One in three Kiwis experience burglary - study

Author
Anna Leask, NZ Herald ,
Section
Crime,
Publish Date
Thursday, 15 June 2017, 11:14AM
Nearly one in three New Zealanders was experience burglary. (Photo \ NZ Herald)
Nearly one in three New Zealanders was experience burglary. (Photo \ NZ Herald)

Recent research revealed about one in three people in New Zealand have experienced a burglary.

A shocking 63 per cent of those burglaries happened while people were away from home for less than 24 hours.

The research, carried out by Colmar Brunton and commissioned by AA Insurance, began with a survey of 1100 people across the country.

Of those burgled, 13 per cent were home when they were targeted, 23 per cent away for a short period, 39 per cent out for the day and 25 per cent away on holiday.

The survey which was provided to the Herald, also revealed that 85 per cent of respondents locked their home "every time" they left, no matter how long they were going to be away for.

Only 20 per cent left a spare key on the property and 61 per cent locked the doors while they were at home.

The survey also covered home security and found that 49 per cent of people had deadlocks on their doors, 48 per cent installed window locks, 34 per cent had an audible alarm, 24 per cent had a dog specifically to enhance security, 21 per cent had a safety chain on the front door, 14 per cent had a safe for valuables, 12 per cent had a monitored alarm system and 8 per cent had CCTV or security cameras.

Just 8 per cent of people surveyed had no security.

AA Insurance said some recent claims showed the lengths burglars would go to to get their hands on valuables - and the resulting cost.

One woman returned home from holiday to find her jewellery including diamond rings, watch and necklaces stolen, as well as her laptop.

The burglars had also significantly damaged her home, breaking windows, gates and external sensor lights.

Her insurance claim was more than $51,000.

Another customer was overseas and a neighbour called police after the house alarm activated several times on a Saturday night.

The neighbour investigated and saw the burglar flee with $16,000 worth of jewellery, laptops, blankets, shoes, sunglasses and perfume.

The thief had smashed into the house causing extensive damage - the back door had to be replaced - and the claim totalled $21,000.

There are a number of ways to protect your property - while you're at home and away.

• Always lock up. Burglars often enter through unlocked doors and windows or they take advantage of weak locks.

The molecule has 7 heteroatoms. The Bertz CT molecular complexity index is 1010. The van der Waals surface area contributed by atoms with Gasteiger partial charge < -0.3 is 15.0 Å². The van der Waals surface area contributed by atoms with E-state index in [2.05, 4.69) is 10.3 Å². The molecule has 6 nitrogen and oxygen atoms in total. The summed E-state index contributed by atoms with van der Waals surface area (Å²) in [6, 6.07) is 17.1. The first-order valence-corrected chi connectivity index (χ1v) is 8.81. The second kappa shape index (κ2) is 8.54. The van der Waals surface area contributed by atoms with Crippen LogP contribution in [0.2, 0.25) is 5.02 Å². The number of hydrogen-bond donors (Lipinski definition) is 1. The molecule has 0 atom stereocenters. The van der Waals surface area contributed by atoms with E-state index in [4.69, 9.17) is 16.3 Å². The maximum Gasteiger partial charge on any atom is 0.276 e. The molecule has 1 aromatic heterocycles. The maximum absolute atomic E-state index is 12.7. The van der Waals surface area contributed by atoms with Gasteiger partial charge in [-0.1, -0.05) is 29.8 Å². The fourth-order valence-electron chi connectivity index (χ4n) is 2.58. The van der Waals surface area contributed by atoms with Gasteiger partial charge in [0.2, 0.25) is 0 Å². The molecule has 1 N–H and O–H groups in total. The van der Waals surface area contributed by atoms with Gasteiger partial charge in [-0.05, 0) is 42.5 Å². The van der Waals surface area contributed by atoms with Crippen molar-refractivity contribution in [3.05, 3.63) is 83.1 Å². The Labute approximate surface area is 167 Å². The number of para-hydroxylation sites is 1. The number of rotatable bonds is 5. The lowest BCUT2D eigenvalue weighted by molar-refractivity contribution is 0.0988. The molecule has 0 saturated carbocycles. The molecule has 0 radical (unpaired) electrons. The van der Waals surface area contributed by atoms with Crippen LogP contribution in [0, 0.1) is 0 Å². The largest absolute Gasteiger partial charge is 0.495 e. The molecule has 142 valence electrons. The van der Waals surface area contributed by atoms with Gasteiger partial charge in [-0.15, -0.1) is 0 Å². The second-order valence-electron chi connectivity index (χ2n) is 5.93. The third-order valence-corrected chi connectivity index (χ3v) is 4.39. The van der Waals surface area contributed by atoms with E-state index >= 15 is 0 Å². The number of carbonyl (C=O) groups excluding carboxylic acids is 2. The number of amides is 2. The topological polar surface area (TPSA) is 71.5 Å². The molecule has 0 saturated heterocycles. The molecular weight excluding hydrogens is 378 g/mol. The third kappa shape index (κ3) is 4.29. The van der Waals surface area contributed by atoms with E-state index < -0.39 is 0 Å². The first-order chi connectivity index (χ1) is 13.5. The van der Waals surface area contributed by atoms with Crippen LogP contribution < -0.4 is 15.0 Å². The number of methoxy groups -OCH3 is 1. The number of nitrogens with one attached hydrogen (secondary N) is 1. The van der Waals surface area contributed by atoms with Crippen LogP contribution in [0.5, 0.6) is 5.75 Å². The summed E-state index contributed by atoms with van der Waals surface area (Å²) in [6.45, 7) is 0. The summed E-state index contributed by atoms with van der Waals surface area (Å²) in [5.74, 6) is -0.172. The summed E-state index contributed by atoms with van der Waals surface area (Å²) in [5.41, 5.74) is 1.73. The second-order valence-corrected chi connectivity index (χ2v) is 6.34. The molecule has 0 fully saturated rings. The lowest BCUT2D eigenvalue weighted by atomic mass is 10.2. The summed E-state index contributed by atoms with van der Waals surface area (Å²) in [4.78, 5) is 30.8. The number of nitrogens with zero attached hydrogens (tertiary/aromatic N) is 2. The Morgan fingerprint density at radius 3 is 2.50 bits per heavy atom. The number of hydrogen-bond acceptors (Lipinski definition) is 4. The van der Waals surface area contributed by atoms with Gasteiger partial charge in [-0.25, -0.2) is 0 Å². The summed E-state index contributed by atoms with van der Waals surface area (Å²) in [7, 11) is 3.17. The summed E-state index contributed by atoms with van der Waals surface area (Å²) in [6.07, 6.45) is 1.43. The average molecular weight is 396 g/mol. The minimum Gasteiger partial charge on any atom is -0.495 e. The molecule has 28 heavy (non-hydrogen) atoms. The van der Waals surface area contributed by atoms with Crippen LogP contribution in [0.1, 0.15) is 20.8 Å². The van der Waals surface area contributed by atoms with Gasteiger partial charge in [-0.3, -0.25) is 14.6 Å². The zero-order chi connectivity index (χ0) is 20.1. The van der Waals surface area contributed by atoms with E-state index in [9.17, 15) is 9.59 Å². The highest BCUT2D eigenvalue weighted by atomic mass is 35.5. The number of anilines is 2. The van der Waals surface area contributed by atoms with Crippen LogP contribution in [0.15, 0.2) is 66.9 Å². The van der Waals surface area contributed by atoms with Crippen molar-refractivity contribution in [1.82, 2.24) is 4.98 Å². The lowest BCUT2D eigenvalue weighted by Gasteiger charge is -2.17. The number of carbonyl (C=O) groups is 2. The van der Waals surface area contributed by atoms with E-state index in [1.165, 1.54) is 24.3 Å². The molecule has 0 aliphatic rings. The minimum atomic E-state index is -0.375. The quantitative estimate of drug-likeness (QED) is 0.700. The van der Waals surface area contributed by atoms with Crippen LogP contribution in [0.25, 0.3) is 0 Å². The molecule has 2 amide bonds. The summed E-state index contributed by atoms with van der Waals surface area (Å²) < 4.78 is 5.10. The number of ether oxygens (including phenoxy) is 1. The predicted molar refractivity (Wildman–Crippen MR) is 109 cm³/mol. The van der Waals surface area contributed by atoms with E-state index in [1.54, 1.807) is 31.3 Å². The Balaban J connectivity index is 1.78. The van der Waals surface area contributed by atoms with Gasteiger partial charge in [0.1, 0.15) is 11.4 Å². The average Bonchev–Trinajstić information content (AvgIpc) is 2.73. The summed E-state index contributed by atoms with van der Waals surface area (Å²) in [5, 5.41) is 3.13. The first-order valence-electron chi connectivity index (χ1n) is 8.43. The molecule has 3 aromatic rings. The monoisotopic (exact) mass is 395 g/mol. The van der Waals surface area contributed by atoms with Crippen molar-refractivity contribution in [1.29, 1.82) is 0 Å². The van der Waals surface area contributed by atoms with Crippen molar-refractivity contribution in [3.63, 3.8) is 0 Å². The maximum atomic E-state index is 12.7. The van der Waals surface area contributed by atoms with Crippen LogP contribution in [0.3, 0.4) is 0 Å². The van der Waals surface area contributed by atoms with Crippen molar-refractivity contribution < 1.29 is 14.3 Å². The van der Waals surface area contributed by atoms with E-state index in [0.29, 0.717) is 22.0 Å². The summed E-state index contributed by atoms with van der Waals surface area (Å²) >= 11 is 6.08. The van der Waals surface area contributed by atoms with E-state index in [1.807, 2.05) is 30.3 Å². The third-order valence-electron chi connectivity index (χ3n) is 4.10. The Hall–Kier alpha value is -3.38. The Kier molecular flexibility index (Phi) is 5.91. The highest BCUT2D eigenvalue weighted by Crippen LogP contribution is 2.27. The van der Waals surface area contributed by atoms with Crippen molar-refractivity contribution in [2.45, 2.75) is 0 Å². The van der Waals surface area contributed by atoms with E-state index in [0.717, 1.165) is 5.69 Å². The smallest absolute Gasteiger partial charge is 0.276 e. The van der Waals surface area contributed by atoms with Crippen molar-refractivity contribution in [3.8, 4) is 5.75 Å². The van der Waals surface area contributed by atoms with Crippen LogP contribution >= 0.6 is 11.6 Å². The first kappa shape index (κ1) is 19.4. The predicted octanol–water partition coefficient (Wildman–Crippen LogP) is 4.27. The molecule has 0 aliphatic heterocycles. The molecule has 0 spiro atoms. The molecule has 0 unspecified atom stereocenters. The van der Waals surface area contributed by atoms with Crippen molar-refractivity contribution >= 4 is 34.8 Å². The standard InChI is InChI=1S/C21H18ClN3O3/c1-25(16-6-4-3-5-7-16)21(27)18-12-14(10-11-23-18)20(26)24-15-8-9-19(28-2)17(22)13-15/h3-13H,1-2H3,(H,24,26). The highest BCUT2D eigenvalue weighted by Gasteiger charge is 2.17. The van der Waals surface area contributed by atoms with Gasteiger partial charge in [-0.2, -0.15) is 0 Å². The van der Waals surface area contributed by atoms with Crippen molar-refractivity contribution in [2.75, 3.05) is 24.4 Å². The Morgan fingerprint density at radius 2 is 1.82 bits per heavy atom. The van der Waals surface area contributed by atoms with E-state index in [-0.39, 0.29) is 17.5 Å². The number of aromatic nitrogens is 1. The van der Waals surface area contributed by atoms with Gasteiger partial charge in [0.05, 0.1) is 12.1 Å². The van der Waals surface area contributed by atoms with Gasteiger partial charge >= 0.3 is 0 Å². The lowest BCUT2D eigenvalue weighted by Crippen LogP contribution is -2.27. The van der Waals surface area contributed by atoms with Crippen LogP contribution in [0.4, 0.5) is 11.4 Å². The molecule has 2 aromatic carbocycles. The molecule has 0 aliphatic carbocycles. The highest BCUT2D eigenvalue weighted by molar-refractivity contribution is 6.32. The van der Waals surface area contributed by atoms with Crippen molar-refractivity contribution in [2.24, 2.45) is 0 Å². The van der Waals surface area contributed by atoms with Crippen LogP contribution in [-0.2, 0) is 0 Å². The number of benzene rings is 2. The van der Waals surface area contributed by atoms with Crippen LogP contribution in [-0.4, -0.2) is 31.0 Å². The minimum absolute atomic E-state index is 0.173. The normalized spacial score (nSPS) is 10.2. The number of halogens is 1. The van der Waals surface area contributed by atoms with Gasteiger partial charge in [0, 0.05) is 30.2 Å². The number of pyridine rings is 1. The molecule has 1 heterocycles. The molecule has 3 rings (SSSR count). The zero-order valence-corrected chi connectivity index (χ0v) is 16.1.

• Install good-quality locks and use them. Check that you will be able to escape easily in a fire or other emergency.

• Lock the front door if you're in the back garden.

• Lock your house if you are having a rest or doing something that needs a lot of concentration, such as studying or sewing.

• Lock away tools and ladders because burglars could use them to break in.

• Lock garden sheds and your garage if you can.

• Sensor lights are an excellent security device because they light up automatically if somebody moves nearby.

• Keep trees and shrubs trimmed so they don't provide hiding places for burglars.

• Keep windows secure.

• Guard your keys. Don't have personal details on your keys (such as your name, phone number or address).

• Don't leave house keys with your car keys when your car is being serviced.

• Don't invite burglars in - never leave notes on a door stating that you are out.

• When you go away, make sure your home looks "lived in".

Before you go away

• Tell your neighbour when and where you're going. Cancel mail and newspaper. Give your neighbour a contact phone number, put a lamp on a timer, open curtains, blinds up, turn the telephone ringer sound down, lock all doors and close all windows.

• Ask your neighbour to clear your letterbox, close your curtains at night, use your clothesline occasionally, watch your home, use your driveway occasionally, report any suspicious behaviour.

Identify and mark your valuables

When claiming insurance you must be able to prove you owned any stolen items claimed for.

Burglars are unlikely to steal items that are permanently marked because they're hard to sell.

• Keep receipts, warranties, valuations and a list of serial numbers in a safe place.

• Take photographs or videos of jewellery, art works and other precious things.

• Portable items of high value are the most likely things to be stolen.

• Engrave valuable items with your driver licence number, car registration number or phone number.

If you have engraved your valuable property or recorded the serial numbers of items, Neighbourhood Support can provide you with a warning sticker to put on a window.

The sticker will discourage most criminals from taking your property because they know there is a greater risk of getting caught or traced if they handle and try to sell identifiable goods.

-Counting Crime is a Herald series looking at where and when offending is happening in the community - and who the victims are. Each day we will look at a different category of crime and examine the numbers, meet the people affected the most and reveal the times, days and places you are more likely to fall victim.

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